Channel Watch

Microsoft Partner Network: Questions Answered in Online Partner Forum

In a channel network that's 640,000 strong, it's a tall order to address the multitude of questions, concerns and grievances that partners may have. Thankfully, the leaders of Microsoft's Worldwide Partner Group seemed eager to hear them all.

On a morning in mid-March, I participated -- along with 500 members of the Microsoft Partner Network (MPN) -- in an online partner forum with leaders of the Microsoft Worldwide Partner Group.

Microsoft Global Channel Chief Jon Roskill and other senior executives spent 90 minutes mostly fielding questions, recommendations and complaints from the partners who take Microsoft products to the field.

This is the second time I've watched or listened to Roskill interact with partners in an open forum, and both times it's been encouraging. In this session, he and his team addressed hard questions, acknowledged partner concerns, gave thoughtful answers and never ruled out changing something that's not working.

At the same time, without being defensive, they stood up for the disruptive changes in the MPN overhaul. In some cases, they did so by explaining how the changes were designed to fix issues raised previously by partners themselves, such as effectively trading the Gold Certified Partner for gold and silver competencies over complaints that the brand was diluted and didn't allow for differentiation. In other cases, they made strong cases that some common complaints overlooked substantial resources and caveats within the MPN. Such was the case with a Julie Bennani response to the suggestion that the new program favors larger partners.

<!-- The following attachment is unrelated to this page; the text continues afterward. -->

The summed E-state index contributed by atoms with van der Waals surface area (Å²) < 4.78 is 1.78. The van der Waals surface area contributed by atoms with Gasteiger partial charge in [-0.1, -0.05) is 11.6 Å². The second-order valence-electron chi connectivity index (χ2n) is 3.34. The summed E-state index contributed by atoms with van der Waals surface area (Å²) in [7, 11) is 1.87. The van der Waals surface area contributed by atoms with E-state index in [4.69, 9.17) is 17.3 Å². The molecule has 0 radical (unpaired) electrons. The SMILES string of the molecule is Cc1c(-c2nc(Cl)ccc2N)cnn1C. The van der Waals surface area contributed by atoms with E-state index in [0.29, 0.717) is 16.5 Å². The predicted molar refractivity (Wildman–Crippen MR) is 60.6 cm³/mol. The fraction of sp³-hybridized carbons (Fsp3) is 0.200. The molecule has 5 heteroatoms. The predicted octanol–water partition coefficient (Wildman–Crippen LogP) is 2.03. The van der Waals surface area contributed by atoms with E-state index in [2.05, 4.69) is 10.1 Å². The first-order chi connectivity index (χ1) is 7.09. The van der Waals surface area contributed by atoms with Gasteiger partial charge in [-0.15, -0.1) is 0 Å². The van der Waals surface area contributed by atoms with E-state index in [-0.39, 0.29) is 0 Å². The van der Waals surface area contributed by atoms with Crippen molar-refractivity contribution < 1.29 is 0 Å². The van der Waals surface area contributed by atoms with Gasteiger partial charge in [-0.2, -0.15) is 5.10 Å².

I don't have the space to get into all the details of the session here, but check my blog for a series of detailed posts about different issues raised in the meeting. You'll find posts about Microsoft's plans to share more roadmap information with partners, promote gold competency partners, increase Pinpoint leads, police MPN brands and fix issues with the ISV competency and short-term incentives.

The timing of this session also made a lot of sense. It immediately followed Microsoft meetings with its Partner Advisory Committees (PACs), giving Microsoft a way of sharing, reinforcing and making public some themes of the PAC discussions.

A partner network with 640,000 members has a lot of internally competing interests in addition to the competing interests Microsoft itself sometimes has with its own partners. Microsoft executives simply can't run with every suggestion. Nonetheless, for whatever reason, the Worldwide Partner Group leadership seems exceptionally open to feedback.

In an instant poll, moderator Eric Ligman asked if the attendees wanted to have more sessions like the one in March. The response was overwhelmingly positive in the instant voting. Should more of these sessions occur, I hope even more partners will attend. Raising issues is most effective when someone is listening and, at least for the moment, Microsoft is actively paying attention.

Are you finding Microsoft to be more accessible these days? Let me know at [email protected].

About the Author

Scott Bekker is editor in chief of Redmond Channel Partner magazine.